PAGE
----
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SOX2 expression is associated with FGFR fusion genes and predicts favorable outcome in lung squamous cell carcinomas

Authors Zheng S, Pan Y, Wang R, Li Y, Cheng C, Shen X, Li B, Zheng D, Sun Y, Chen H

Received 27 June 2015

Accepted for publication 10 September 2015

Published 19 October 2015 Volume 2015:8 Pages 3009—3016


Checked for plagiarism Yes

Review by Single-blind

Peer reviewers approved by Dr Jia Fan

Peer reviewer comments 2

Editor who approved publication: Dr William Cho

Shanbo Zheng,1,2,* Yunjian Pan,1,2,* Rui Wang,1,2 Yuan Li,2,3 Chao Cheng,1,2 Xuxia Shen,2,3 Bin Li,1,2 Difan Zheng,1,2 Yihua Sun,1,2 Haiquan Chen1,2

1Department of Thoracic Surgery, Fudan University Shanghai Cancer Center, Shanghai, People’s Republic of China; 2Department of Oncology, Shanghai Medical College, Fudan University, Shanghai, People’s Republic of China; 3Department of Pathology, Fudan University Shanghai Cancer Center, Shanghai, People’s Republic of China

*These authors contributed equally to this work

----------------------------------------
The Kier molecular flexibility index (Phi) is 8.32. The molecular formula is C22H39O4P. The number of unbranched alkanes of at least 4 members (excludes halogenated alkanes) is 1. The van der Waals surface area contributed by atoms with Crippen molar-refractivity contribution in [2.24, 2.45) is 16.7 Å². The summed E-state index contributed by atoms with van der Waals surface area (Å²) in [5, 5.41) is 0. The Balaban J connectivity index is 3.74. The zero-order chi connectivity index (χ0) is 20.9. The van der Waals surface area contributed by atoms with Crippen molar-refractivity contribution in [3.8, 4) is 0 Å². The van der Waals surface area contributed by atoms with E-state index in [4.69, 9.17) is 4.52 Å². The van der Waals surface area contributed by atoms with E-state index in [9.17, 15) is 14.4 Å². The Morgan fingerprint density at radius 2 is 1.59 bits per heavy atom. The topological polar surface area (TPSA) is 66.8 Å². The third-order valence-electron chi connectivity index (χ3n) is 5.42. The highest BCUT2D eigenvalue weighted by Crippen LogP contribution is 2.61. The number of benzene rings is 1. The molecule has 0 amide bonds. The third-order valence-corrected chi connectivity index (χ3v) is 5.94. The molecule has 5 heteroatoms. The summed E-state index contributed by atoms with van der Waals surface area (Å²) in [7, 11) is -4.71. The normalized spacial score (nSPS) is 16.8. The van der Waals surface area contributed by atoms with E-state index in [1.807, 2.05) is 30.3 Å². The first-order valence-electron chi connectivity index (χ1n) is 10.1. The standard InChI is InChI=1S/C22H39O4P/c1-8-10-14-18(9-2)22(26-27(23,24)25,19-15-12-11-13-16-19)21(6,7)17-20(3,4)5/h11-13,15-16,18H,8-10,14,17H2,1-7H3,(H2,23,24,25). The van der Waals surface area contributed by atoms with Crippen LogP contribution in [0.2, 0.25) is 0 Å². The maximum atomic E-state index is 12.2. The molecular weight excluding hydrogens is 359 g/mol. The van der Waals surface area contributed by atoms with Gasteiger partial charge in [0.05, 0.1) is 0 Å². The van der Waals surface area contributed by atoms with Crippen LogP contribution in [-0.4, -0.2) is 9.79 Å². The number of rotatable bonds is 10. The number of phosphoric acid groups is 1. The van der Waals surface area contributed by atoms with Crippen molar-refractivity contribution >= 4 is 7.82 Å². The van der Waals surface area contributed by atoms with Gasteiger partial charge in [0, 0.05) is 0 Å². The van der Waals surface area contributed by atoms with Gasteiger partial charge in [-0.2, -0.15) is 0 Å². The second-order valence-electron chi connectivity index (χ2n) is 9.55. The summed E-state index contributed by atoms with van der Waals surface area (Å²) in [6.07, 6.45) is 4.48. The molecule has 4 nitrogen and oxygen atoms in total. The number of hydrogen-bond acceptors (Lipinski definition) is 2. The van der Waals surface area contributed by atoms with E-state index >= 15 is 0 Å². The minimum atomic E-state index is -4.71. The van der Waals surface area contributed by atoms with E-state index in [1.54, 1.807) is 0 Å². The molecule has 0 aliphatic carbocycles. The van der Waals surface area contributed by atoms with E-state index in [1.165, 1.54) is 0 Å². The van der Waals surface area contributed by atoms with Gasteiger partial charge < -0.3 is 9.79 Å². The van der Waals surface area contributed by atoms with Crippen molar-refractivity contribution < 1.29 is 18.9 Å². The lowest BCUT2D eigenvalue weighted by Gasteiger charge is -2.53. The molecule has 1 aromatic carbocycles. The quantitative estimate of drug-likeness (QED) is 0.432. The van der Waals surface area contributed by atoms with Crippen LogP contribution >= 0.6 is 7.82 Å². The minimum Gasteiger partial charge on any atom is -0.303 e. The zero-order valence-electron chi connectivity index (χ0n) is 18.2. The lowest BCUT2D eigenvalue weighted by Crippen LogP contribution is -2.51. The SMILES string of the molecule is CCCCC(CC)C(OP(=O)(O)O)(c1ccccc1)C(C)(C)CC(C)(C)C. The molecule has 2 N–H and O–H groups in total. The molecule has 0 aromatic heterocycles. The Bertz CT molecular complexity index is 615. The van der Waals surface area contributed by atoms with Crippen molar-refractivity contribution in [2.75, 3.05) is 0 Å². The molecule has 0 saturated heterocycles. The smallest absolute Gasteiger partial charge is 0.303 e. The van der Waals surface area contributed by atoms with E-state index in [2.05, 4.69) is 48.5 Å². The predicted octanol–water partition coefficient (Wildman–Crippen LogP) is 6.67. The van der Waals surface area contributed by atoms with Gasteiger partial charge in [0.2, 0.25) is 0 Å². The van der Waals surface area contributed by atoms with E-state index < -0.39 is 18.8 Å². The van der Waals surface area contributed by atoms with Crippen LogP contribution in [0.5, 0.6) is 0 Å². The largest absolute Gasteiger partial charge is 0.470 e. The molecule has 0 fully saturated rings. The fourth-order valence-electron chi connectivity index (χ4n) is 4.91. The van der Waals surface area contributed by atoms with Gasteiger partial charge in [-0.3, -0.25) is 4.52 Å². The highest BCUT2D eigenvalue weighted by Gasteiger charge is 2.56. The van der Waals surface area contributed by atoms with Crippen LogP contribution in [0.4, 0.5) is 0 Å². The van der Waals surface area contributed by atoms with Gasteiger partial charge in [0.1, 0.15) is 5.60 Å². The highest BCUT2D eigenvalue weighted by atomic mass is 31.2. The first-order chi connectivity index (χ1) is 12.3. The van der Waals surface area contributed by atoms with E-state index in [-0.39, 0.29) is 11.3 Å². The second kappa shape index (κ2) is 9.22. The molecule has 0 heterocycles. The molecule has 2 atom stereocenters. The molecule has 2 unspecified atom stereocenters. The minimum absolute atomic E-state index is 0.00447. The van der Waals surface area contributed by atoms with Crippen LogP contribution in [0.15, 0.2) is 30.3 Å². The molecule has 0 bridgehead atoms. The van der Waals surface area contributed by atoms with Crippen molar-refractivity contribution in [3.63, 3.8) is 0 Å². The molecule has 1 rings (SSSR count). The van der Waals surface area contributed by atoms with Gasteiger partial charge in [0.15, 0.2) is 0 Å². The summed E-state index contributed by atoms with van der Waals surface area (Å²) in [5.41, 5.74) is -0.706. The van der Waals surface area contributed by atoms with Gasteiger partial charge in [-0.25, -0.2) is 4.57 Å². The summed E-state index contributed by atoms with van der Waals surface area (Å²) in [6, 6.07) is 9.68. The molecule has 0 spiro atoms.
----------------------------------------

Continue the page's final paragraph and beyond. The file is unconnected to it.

Objectives: SOX2 is a gene that encodes for a transcription factor, which functions as an activator or suppressor of gene transcription. SOX2 amplification and overexpression have been found in various types of tumors and play important roles in cancer cells. The aim of the study was to evaluate SOX2 expression and amplification in lung squamous cell carcinomas (SCCs) and to determine the relationship with main clinicopathologic features, patient prognosis, and common driver mutations.
Materials and methods: SOX2 protein levels were measured by immunohistochemistry, while SOX2 copy numbers were measured by fluorescence in situ hybridization in resected samples from 162 Chinese lung SCC patients. All patients were also analyzed for mutations in EGFR, HER2, BRAF, PIK3CA, NFE2L2, and FGFR fusion genes. Clinical characteristics, including age, sex, smoking status, stage, relapse-free survival (RFS), and overall survival (OS), were collected.
Results: SOX2 overexpression and amplification were observed in 58.6% and 45.9% of lung SCCs. Lung SCC patients with SOX2 overexpression were significantly associated with absence of malignant tumor family history (P=0.021), FGFR fusion gene (P=0.046), longer RFS (P=0.041), and OS (P=0.025). No correlation was found between SOX2 gene amplification and main clinicopathologic features, patient prognosis, or common driver mutations.
Conclusion: SOX2 overexpression and amplification are common in lung SCCs. SOX2 overexpression was associated with FGFR fusion genes and predicted favorable outcome in lung SCCs. The underlying relationship of SOX2 and FGFR still needs further investigation.

Keywords: lung squamous cell carcinoma, SOX2 amplification, protein expression, FGFR fusion gene, prognostic marker

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